Nature 455, 665-668 (2 October 2008) | doi:10.1038/nature07246; Received 10 February 2008; Accepted 4 July 2008; Published online 7 September 2008

Individual differences in non-verbal number acuity correlate with maths achievement

Justin Halberda1, Michèle M. M. Mazzocco1,2 & Lisa Feigenson1

  1. Johns Hopkins University, Ames Hall, 3400 North Charles Street, Baltimore, Maryland 21218, USA
  2. Kennedy Krieger Institute, 3825 Greenspring Avenue, Painter Building, Top Floor, Baltimore, Maryland 21211, USA

Correspondence to: Justin Halberda1 Correspondence and requests for materials should be addressed to J.H. (Email: halberda@jhu.edu).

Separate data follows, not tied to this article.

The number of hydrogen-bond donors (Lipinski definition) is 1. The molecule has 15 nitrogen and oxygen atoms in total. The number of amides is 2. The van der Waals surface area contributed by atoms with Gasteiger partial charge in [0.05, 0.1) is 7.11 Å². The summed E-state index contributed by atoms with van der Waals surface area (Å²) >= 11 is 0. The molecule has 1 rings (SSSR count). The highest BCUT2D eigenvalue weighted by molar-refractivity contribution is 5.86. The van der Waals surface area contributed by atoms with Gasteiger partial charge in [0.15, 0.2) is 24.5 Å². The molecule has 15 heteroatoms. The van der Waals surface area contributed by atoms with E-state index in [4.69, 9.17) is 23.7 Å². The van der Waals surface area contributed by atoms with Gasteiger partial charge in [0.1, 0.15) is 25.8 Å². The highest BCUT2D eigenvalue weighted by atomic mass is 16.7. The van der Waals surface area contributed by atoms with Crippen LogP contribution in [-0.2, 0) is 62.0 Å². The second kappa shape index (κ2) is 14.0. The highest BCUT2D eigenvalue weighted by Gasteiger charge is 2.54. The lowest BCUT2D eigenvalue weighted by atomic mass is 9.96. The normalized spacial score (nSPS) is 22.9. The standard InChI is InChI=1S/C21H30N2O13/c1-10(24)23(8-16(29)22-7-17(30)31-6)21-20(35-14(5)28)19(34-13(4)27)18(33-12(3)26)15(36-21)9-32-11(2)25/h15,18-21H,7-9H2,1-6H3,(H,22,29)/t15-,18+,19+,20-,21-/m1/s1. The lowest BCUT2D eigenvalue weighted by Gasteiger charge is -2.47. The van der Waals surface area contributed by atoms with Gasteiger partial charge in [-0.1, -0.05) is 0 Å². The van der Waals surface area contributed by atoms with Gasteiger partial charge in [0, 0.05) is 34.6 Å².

Human mathematical competence emerges from two representational systems. Competence in some domains of mathematics, such as calculus, relies on symbolic representations that are unique to humans who have undergone explicit teaching1, 2. More basic numerical intuitions are supported by an evolutionarily ancient approximate number system that is shared by adults3, 4, 5, 6, infants7 and non-human animals8, 9, 10, 11, 12, 13—these groups can all represent the approximate number of items in visual or auditory arrays without verbally counting, and use this capacity to guide everyday behaviour such as foraging. Despite the widespread nature of the approximate number system both across species and across development, it is not known whether some individuals have a more precise non-verbal 'number sense' than others. Furthermore, the extent to which this system interfaces with the formal, symbolic maths abilities that humans acquire by explicit instruction remains unknown. Here we show that there are large individual differences in the non-verbal approximation abilities of 14-year-old children, and that these individual differences in the present correlate with children's past scores on standardized maths achievement tests, extending all the way back to kindergarten. Moreover, this correlation remains significant when controlling for individual differences in other cognitive and performance factors. Our results show that individual differences in achievement in school mathematics are related to individual differences in the acuity of an evolutionarily ancient, unlearned approximate number sense. Further research will determine whether early differences in number sense acuity affect later maths learning, whether maths education enhances number sense acuity, and the extent to which tertiary factors can affect both.


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